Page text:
Septic tank systems are used at 50 percent of roadside rest areas in the United States for onsite disposal of wastewater generated from restrooms and from recreational vehicle waste holding tank dump stations. Survey results are presented from 28 California roadside rest areas of the use of rest areas, and of the volume and strength of wastewater generated at restrooms and dump stations. Traffic densities in peak months averaged 24 percent higher than the annual mean, while peak holiday weekend densities averaged 86 percent higher for facilities serving one direction of traffic. A mean of 12 percent of mainline traffic used the rest areas, and of the traffic using rest areas that provided dump stations, 2 percent were recreational vehicles that actually dumped. Restrooms generated 5.5 gal of waste per vehicle, and dump stations generated 12 gal of wastewater plus 9 gal of washdown water per dump. Restroom wastewater is comparable in strength to domestic wastewater, but dump station wastewater (diluted by washdown water) produces about 20 times the quantity of sludge as the same volume of domestic wastewater. Depending on the proportion of dump station waste and the frequency of pumping the septic tank, rest area septic tanks should be sized to provide 1.5 to 30 days detention of diluted dump station wastewater, compared to 1.5 days for a domestic septic tank. Septic tank-leach field system design procedures consider the risk of overload for a particular design, or permit design to a selected acceptably low risk of overload.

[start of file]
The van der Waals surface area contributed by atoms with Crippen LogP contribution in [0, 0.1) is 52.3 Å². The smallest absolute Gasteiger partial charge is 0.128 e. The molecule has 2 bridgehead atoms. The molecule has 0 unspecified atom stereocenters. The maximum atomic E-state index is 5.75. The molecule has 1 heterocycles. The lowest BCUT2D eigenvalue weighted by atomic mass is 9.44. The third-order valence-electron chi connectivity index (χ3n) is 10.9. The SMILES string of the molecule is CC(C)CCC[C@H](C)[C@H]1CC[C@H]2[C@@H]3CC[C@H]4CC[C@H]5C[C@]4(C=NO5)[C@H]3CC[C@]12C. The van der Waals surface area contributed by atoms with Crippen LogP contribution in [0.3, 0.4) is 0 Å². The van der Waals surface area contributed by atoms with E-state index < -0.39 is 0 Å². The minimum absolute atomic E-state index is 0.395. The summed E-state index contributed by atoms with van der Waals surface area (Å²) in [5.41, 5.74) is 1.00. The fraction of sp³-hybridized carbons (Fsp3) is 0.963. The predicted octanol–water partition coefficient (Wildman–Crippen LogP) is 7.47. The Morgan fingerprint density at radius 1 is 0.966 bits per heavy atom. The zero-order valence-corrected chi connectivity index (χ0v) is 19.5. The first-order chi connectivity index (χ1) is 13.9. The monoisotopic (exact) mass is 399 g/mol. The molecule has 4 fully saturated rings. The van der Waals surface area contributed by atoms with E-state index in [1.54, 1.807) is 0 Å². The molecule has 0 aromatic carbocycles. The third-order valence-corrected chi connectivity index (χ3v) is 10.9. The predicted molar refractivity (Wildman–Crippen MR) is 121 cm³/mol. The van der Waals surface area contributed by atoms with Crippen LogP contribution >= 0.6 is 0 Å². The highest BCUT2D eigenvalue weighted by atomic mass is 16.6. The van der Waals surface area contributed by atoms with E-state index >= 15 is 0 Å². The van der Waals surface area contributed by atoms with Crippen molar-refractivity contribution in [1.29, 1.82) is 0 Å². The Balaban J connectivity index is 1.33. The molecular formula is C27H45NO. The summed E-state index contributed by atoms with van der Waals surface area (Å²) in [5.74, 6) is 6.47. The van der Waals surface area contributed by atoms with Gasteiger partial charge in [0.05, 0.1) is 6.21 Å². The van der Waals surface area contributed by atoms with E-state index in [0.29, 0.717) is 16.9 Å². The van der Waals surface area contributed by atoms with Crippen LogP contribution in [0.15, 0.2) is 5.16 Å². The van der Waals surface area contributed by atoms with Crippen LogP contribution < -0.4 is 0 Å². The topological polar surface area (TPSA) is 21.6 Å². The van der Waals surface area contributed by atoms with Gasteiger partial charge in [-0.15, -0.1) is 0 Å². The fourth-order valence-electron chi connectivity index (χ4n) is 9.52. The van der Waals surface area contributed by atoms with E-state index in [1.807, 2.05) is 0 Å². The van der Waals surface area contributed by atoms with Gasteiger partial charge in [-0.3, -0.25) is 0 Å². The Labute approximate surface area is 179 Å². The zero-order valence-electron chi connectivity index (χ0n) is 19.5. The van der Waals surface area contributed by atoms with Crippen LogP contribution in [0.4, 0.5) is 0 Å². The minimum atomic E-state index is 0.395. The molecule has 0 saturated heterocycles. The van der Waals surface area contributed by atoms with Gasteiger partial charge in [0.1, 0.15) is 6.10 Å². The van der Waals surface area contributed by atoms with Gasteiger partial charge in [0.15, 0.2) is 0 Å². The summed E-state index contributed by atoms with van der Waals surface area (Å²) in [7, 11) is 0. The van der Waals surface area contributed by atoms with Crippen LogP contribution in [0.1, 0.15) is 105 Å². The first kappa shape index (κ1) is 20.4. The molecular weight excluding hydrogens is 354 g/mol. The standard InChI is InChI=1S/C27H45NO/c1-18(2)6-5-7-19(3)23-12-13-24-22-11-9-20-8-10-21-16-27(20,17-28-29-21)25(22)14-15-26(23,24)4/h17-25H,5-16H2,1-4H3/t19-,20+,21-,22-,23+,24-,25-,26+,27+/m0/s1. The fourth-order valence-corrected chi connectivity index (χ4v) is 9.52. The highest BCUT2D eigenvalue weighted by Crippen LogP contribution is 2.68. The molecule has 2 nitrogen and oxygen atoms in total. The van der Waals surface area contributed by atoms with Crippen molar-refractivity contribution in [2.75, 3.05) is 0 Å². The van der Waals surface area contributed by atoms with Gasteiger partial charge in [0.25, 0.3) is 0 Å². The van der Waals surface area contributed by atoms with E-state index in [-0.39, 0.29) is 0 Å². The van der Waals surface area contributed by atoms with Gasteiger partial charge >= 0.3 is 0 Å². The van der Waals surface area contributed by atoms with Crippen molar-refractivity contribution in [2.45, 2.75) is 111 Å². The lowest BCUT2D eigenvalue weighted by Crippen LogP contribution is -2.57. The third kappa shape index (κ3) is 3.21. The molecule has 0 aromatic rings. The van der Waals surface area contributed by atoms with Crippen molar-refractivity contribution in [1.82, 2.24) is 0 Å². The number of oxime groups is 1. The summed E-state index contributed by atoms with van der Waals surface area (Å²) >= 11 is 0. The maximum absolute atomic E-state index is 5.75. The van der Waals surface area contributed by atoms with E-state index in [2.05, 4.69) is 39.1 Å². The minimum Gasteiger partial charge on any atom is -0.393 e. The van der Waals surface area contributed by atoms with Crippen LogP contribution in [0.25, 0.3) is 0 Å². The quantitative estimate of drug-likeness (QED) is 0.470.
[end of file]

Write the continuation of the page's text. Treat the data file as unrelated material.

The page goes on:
Media Info

  • Media Type: Print
  • Features: Figures; References; Tables;
  • Pagination: pp 19-29
  • Serial:

Subject/Index Terms

Filing Info

  • Accession Number: 00450683
  • Record Type: Publication
  • ISBN: 0309038049
  • Report/Paper Numbers: HS-038 995
  • Files: TRIS, TRB
  • Created Date: Mar 31 1986 12:00AM